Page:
Viruses infected, destroyed PDP – Daniel
The former governor of Ogun State, Otunba Justus Olugbenga Daniel, recently said in an interview that the main opposition party, Peoples Democratic Party, PDP, in Nigeria was destroyed by viruses.
He said this while answering questions on the last elections, how and why the PDP failed to return the former president Goodluck Jonathan as president and why President Buhari won.
“Probably as a result of his consistent participation in the election for almost a decade and half; Buhari had cultivated a cult followership, largely in the North and some other locations,” he said, “I am not particularly sure that if APC had fielded another person that is not Buhari, they would have won the election.”
He opined that the success of Buhari may not be unconnected with the fact that the North which feel cheated for not having a chance to serve out their term due to the agreed zoning arrangement of PDP.
In his words, “The North justifiably feels that since the untimely demise of former President Yar’Adua, they have not been able to have a shot at the presidency in line with the zoning principle of the PDP.
“You need to also balance that with the fact that the constitution also gave the incumbent the right to have a second term. I think that was what the party may be balancing. You must also remember that while the North was agitating, the South- South also maintained that they were the goose that was laying the golden egg.
“Their argument was that it wasn’t their fault that Yar’Adua died. If Obasanjo has had his eight years and we now have had a Jonathan, let him have his second term. Those were the competing issues that had to be weighed.”
He was, however, quick to state that whichever way one weighed it, there would still be perceived injustice.
Below are the exchanges;
But he (Buhari) had the followership in previous elections that he lost?
That’s correct but human beings being what we are, if you see somebody struggling and struggling and the polity is not seen to be improving, the tendency in human beings is that let this man who is struggling also try.
Over the years, he came out as somebody Nigerians felt had tried and you know our nature as a people.
There was the issue of one term tenure that Jonathan would return power to the North in 2015.
Let me be honest with you. Some of those things are contentious. Maybe, it happened or not, I am not privy to them. We heard rumours but I didn’t know about it. Only Jonathan, Obasanjo and the power blocs could answer that.
You were mentioned as having interest in the PDP chairmanship. The seat was zoned to the South but the South-West is making a serious case for it. What is the case of the South-West and do you have interest in becoming the chairman?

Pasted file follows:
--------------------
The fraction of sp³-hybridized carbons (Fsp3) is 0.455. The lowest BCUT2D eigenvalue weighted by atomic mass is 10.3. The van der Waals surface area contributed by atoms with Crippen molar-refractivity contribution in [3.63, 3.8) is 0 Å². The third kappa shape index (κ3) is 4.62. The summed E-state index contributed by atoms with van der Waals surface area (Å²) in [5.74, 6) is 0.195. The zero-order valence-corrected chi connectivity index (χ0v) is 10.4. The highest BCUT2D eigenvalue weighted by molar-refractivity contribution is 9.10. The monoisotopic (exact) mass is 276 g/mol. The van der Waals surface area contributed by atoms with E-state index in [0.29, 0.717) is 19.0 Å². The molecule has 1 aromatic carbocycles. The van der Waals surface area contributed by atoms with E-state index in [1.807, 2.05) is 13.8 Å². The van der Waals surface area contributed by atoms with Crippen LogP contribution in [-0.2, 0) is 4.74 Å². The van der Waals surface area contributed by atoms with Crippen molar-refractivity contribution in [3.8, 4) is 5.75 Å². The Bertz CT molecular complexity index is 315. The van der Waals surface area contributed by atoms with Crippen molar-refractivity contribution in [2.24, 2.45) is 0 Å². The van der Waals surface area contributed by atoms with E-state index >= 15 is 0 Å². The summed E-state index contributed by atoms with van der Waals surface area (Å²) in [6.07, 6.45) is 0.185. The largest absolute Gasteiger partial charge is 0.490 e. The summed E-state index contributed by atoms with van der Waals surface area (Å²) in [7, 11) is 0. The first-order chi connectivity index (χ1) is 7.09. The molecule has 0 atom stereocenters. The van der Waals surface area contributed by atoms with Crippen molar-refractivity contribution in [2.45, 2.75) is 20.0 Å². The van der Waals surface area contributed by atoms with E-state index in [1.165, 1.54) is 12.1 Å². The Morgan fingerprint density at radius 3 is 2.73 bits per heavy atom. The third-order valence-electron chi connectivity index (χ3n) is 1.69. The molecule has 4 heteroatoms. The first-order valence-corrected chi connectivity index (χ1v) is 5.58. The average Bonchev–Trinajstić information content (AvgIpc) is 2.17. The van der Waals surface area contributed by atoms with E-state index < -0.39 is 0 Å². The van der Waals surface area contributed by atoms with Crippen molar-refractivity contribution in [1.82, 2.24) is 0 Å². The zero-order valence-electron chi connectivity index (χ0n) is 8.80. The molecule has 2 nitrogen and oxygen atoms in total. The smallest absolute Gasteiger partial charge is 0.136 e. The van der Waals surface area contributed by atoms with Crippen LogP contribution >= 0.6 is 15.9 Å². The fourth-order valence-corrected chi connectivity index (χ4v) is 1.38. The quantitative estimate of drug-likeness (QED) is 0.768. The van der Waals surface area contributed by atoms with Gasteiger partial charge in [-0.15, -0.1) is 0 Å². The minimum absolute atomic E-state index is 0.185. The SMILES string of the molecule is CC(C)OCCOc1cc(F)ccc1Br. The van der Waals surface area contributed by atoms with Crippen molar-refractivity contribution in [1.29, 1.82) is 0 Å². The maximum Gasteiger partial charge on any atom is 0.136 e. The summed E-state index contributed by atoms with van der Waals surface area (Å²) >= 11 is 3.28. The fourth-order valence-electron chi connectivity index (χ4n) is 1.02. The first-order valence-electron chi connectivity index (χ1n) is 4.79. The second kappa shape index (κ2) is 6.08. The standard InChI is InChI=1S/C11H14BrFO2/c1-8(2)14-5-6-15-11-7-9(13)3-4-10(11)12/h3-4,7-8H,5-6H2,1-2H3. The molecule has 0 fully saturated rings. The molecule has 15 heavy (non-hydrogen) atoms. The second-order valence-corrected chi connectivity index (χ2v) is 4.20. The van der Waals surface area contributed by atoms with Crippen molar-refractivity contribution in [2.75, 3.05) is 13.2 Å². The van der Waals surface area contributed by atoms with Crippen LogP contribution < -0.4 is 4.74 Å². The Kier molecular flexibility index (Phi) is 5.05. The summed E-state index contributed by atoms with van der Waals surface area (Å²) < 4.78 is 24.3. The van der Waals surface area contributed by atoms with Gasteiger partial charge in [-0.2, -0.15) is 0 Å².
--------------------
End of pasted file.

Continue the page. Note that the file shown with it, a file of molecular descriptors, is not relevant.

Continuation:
If you look at the history of the PDP since inception till date, the South-West is the only zone that has not been privileged to have the chairmanship of the party. That is not in doubt. Other zones have had it at one point or the other.
So, there is something in the claim of the South-West. The second thing is that when you look at the marginalisation that is going on in the South-South and South-East, the feeling there is that our brothers in the South-East feel marginalised as far as this country is concerned.
To that extent, now that the presidency has been zoned to the North, people from that angle feel they are ripe to become the Vice President.
That is the calculation. People from the South-East feel that if they were at the centre, this feeling of marginalisation can be symbolically addressed. So, when you look at it all, politicians from the South- East appear to be positioning for the vice presidency in case the presidency goes to the North to address the issues of marginalisation.
Whether I am interested? There is no doubt in my mind that what the party requires, since the party is out of power, is someone who has the capacity to organise the party and rebrand it. I have no doubt in my mind that I have the capacity to organise and reposition the party.
If the opportunity arises, one would see it as a national service and a chance to contribute to national development. I am not going to run away from that.
In that battle, you have people like Chief Bode George, Jimi Agbaje and former Governor Olusegun Mimiko to contend with….
There will be no battle. If we begin to look at this as individual ambition, we are going to fall into the abyss. But if we look at it as national service, we should remove ourselves from personal ambition.
By the grace of God, Chief Bode George was military governor in Ondo State about 32 years ago. He is very respected, strong and brilliant. I have no doubt in my mind that he is capable of running the party.
He has been the Deputy National Chairman of the party. I have also been a governor of a state, which is a microcosm of Nigeria, with all the power brokers there. I don’t think there is anything that cannot be done there.
I have ran elections successfully. I have ran governance successfully. I successfully coordinated the presidential campaign in the South-West in 2011.
I have a very large political network to open doors nationwide. But today, it is not a personal interest, so there will be no need for wars. What is important is for all of us to understand that we don’t have the Federal Government in our hands, no federal boards, little or no states to fund the party. It is time for activating struggle mode and using little resources to achieve much. That requires somebody who can manage men and materials.
I cannot be found wanting in that respect. There is something called managing wealth and managing poverty. It is difficult to manage poverty. When you look at some of my brothers, they have managed wealth. Ondo State was one of the richest states in the South West. They have managed wealth. I am not sure they have managed poverty.
There is no wealth to manage in PDP today. Now is the time to manage poverty with ideas, to create the capacity to manage men and women, not It is time for activating struggle mode and using little resources to achieve much The is the concluding part of an interview with former Governor Gbenga Daniel of Ogun State with GEOFFREY EKENNA the time to give them monies to attend rallies. It has to be ideological.